Reliability refers to the capacity of an instrument to produce reliable results in different situations. Reliability with internal consistency was measured to ensure all of the items in the instrument refer to the same subject [28]. In order to measure reliability, we used a set of scores (Cronbach’s alpha, Omega McDonald, and Composite Reliability), in which coefficients above 0.7 were considered acceptable [20,29].

3. Results

3.1. Sample Characteristics

Most of the population was male (81%), married (54%), and had primary education (64%). Furthermore, 29% of the study sample had secondary education and 7.4% had university education. The average age (SD) was 38.44 (±16.37) (Table 1). The majority of participants were self-employed (36%) and suffered a road traffic injury (64%). Mild/moderate injuries represented roughly 96% of cases as classified by the modified KTS-II scale applied.

3.2. Evidence of Validity Based on Content

All coefficients obtained by CVC analysis related to language clarity and domain coherence were above 0.80. These findings indicate that the translated and adapted version of the SF-8 questionnaire are clearly understandable within Tanzanian culture, in addition to being relevant and pertinent. SF-8 item classification agreement among judges was also above 0.80, indicating that the evaluators found the items to be consistent with the underlying theoretical conceptualization (Appendix A).

3.3. Evidence of Validity Based on Internal Structure

As reported in previous studies [2,11,12], we tested two versions of SF-8 (unidimensional and two-factors models). CFA results indicated that the uni-dimensional (χ2 = 261.070, df = 20, p < 0.001; CFI = 0.992; RMSEA = 0.092 (0.082–0.100) and TLI = 0.989) and two-factor model of SF-8 (χ2 = 226.599, df = 19, p < 0.001; CFI = 0.993; RMSEA = 0.087 (0.077–0.098) and TLI = 0.990), presented an acceptable fit for the data. Both models performed well and the fit indices suggested that a unidimensional model and a two-factor model were adequate for SF-8 (Table 2). Factor loadings were between 0.86 and 0.99 for both models (Figure 2); AVE for the unidimensional model was 0.84 and for the two-factors model the AVE was 0.89 and 0.83 (Physical and Mental dimension, respectively) (Table 2). Both models showed a significant chi-square p-value, which does not match the recommendation values for the fit indices. It is reported in the literature that χ2 is very sensitive to the sample size and there is a strong possibility that χ2 is significant even when the model presents a good fit. Because voluminous samples are required to perform CFA, other indices are commonly used to reach more confidence [22]. The fit indices provide validity evidence based on the internal structure of this instrument.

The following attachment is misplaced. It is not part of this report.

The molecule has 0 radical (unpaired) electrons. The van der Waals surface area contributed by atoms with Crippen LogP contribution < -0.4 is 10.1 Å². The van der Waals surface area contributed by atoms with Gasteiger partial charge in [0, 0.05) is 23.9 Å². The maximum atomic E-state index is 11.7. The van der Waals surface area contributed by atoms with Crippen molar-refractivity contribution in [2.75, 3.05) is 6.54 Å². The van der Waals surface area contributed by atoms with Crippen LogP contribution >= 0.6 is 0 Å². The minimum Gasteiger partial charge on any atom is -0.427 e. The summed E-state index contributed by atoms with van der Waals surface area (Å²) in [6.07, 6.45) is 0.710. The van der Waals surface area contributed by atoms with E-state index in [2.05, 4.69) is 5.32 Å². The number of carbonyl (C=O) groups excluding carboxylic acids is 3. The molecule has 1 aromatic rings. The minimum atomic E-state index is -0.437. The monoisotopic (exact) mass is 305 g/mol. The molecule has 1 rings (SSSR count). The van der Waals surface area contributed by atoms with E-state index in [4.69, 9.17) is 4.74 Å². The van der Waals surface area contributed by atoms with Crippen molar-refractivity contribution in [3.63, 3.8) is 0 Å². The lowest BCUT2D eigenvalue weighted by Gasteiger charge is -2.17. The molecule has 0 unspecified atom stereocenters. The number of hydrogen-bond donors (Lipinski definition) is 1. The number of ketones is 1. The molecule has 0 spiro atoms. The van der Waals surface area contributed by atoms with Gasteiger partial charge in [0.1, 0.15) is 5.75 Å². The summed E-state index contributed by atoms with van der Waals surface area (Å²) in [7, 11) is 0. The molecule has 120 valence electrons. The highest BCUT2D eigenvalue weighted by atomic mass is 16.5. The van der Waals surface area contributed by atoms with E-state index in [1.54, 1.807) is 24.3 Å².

3.4. Reliability Evidence

Reliability was considered adequate with values above 0.90 for SF-8 in all reliability measurements, indicating strong internal consistency for both models of the SF-8 scale (Table 2).

3.5. Evidence of Validity Based on Relation to Other Variables

Polychoric correlation coefficients revealed that the SF-8 scores were statistically (p < 0.001) and positively correlated with items 1 and 2 of PHQ-9 scale (r = 0.490 and r = 0.450, respectively for one-factor model and r = 0.509; r = 0.403 for Physical and r = 0.472; r = 0.492 for the Mental dimension of the two-factor model of SF-8 (Table 3). These statistically significant and substantial relationships provided validity evidence based on relations to other variables.

3.6. Multi Groups Invariance Evidence

Table 4 and Table 5 show that there was invariance for sex and age groups indicating that both models of the SF-8 are equivalent among those groups.

4. Discussion

This is the first study to conduct a cross-cultural validation of the SF-8 scale in Swahili in Tanzania. Moreover, this is also the first study to show evidence of the psychometric properties of this scale in injury patients from Tanzania. Most psychometric properties reports have been conducted with general populations, migraineurs, and surgical patients [2,9,11]. The Tanzanian version of the SF-8 showed adequate evidence based on test content, and in relation to other variables. Internal structure showed adequate fit in some indicators, but limitations in model fit were also identified. Our results present a preliminarily cross-cultural adaptation and validation of the SF-8.